18. the Service Records of officers to include instances where the Supreme Court has found an officer to have breached fundamental rights of persons and a finding of responsibility in a Habeas Corpus Petition.

19. speedy action be taken on findings of disappearances Commission

20. the jurisdiction of Magistrates be enlarged to enable them to receive petitions and affidavits in Habeas Corpus Application, and to visit alleged places of detention, while the High Court to continue with jurisdiction to declare responsibility and compensation.

21.special Division of Magistrate Court in Colombo to be designated to clear backlog of Habeas Corpus Applications.

22. adverse findings in a Habeas Corpus petitions not to be confined to payment of damages by the State alone but to include disciplinary action against the officers responsible.

23. respondents in Habeas Corpus Petitions to deposit the sum awarded, in Court, pending appeal and the obligation to pay the award be made available against  his assets and estate.

24. legal aid organizations providing their services to Habeas Corpus applicants be made recipients of State Grants.

25. the utilization of the powers under the Emergency Regulations be minimized.

26. parliament to scrutinize each Regulation before promulgation and Human rights Groups be given the opportunity to make submissions.

27. adequate publicity be given to the provisions of the Emergency Regulations.

28. magistrates be empowered to require the Defence Secretary to provide supplementary information when seeking an extension of a detention order.

29. officers with Chain –o- Command Responsibility who order or tolerate disappearances by those under their command to be made invariably criminally liable.

30. steps be taken without delay against miscreants identified by the Commission on Disappearances.

31. the possibility of the maintenance of a “Private Army” at State expense be eliminated.

32. a panel of Lay-Visitors be appointed in each Police area with powers to speak to detainees, check police records, etc. and to make complaints themselves to the Human Rights Commission.

33. wide publicity be given to the Reports of Commissions of Inquiry  into Disappearances, translations of Reports to be made available in Sinhala and Tamil.

34. civil society be vigorously enlisted as mediators by the Human Rights Commission in the resolutions of disputes as envisaged by the Human Rights Commission Act.

V. In Chapter VI – “Relief Measures to Affected Persons”, It is recommended that

1. the recommendations on relief made by earlier Presidential Commissions of Inquiry be endorsed.

2. A TRUST for the rehabilitation of persons affected by disappearances be set up under a Board of Trustees and the Inland Revenue Law be amended to remove the ceiling on contributions to charity to qualify for tax exemptions to facilitate contributions to this Trust.

3. the schemes of relief recommended to benefit affected families in all parts of the country without exception.

4. A WALL OF RECONCILIATION be constructed with the names of the disappeared persons as a monument to the Disappeared.

5. a tax of 2% be collected by budgetary provisions on the lines of the Defence Levy to enable implementation of the relief measures recommended.

6. the basic compensation to the affected families of disappeared persons, to be paid to all affected families irrespective of categorization as terrorist or not.

7. any denial of compensation to be only if a Court of Law has declared a disappeared person as a terrorist.  The Divisional Secretaries to be informed of this, though it is recommended that even such segregation should cease to operate forthwith.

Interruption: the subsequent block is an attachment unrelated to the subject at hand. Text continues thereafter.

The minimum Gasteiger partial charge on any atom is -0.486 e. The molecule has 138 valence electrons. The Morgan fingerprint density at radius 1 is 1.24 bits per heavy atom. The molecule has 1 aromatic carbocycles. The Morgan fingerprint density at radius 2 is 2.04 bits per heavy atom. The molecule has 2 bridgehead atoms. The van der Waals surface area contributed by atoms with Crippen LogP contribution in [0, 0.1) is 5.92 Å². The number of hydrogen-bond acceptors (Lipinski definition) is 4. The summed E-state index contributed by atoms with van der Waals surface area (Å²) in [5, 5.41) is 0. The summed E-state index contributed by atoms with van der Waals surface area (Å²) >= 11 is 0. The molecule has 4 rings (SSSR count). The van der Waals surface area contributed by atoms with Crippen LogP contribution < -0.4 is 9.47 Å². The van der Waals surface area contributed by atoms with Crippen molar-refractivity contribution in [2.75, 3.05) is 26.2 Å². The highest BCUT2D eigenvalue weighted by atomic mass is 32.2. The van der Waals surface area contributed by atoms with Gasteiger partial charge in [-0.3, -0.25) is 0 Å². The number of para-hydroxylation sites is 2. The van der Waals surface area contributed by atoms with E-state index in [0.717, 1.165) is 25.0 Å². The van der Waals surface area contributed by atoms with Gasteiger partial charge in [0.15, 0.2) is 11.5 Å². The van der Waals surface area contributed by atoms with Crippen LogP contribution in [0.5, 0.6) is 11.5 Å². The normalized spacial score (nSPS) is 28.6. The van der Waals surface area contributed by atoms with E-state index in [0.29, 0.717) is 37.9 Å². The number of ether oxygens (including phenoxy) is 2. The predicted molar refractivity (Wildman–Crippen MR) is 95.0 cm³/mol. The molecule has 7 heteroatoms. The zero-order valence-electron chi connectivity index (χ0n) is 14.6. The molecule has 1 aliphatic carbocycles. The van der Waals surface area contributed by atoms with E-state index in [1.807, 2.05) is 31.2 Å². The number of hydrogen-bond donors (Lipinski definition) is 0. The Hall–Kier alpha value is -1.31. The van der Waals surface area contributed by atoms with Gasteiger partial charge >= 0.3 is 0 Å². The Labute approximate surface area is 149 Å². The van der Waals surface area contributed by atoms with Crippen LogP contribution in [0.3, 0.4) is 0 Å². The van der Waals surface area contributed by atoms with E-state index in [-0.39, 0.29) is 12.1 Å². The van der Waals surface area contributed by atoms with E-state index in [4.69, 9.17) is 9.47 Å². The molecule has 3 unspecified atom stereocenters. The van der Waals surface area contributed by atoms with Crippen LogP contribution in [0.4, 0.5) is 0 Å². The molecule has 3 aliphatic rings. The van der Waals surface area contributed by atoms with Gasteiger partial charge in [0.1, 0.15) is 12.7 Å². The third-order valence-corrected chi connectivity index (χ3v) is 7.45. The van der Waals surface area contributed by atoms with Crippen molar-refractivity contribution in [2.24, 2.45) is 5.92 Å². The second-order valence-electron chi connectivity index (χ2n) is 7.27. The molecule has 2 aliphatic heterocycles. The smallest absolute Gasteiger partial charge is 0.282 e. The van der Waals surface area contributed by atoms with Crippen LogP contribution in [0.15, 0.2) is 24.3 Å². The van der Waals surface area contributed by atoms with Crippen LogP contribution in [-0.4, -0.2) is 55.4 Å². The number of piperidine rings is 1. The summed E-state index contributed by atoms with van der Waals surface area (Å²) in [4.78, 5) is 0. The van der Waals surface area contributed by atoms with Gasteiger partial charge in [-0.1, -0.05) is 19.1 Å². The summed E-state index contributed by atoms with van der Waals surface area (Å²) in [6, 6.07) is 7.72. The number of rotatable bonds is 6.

8. the finding of a Disappearance Commission be taken as adequate proof for the grant of pensions or other benefits due to affected families of disappeared persons.

9. a realistic time frame be fixed to complete the payment of compensation to all those entitled in every District.

10. a scholarship programme be initiated for children of affected families on the lines of the scheme for children of missing soldiers.

11. the formulation of a comprehensive scheme of vocational training for needy members of affected families.

12. the Educational and Health Services to plan out and put into operation a scheme for the sensitization of all their personnel to the need to provide counseling services to members of affected families, with the financial assistance and co-ordination of Non Governmental Organizations.

13. where there is evidence of unlawful detention or disappearance, the insurance companies be directed to take .cognizance of this fact and not to treat the policy as having lapsed but to give the benefit of the policy to the heirs of the disappeared person.

14. where findings of a Disappearance Commission or a death certificate is issued and where the death or disappearance is prior to due date of premium, the  insurance policy be treated as having not lapsed.

15. publicity be given to the Registration of Deaths (Temporary Provisions) Act no.58 of 1998 through the media and Grama Niladharies.

16. an Advisory Services Bureau on the lines of the Citizen’s Advisory Services Bureau set up in London during the Second World War, be set up to assist dependents of disappeared persons in procedures they  have to follow to obtain relief etc.

17. the Divisional Secretaries be entrusted the responsibility of identifying and reporting to the Ministry of Public Administration and the Ministry of Rehabilitation, the kind of vocational training needed for affected families.

18. the recommendations be acted upon as part of a reparation package to those affected families to help in the process of national healing and reconciliation.

VI. In Chapter VII – “Alleged Disappearances not within the Mandate”, it is recommended that –

1. attention be aid to inquire into the complaints allegedly not reported to any Commission so far in respect of disappearances which have occurred after 1988.

2. the Human Rights Commission Act be amended to enable it to inquire into complaints remaining uninquired as these complaints do not fall within the mandate of this Commission, and any subsequent instances of this nature brought to their notice.

3. that each of the complaints not coming within the Mandate of this Commission be referred to Divisional Secretaries to verify with the Grama Niladharies whether the whereabouts of such person is still not known in his area. 


Manouri Muttetuwegama,



Hetti Gamage Dharmadasa                                                      Ponnuchamy Balavadivel,

             Member                                                                                   Member

                              Signed on this 23rd day of May, year 2000, at Colombo.


End Notes

Posted on 2003-06-15


Cyberspace Graveyard for Disappeared Persons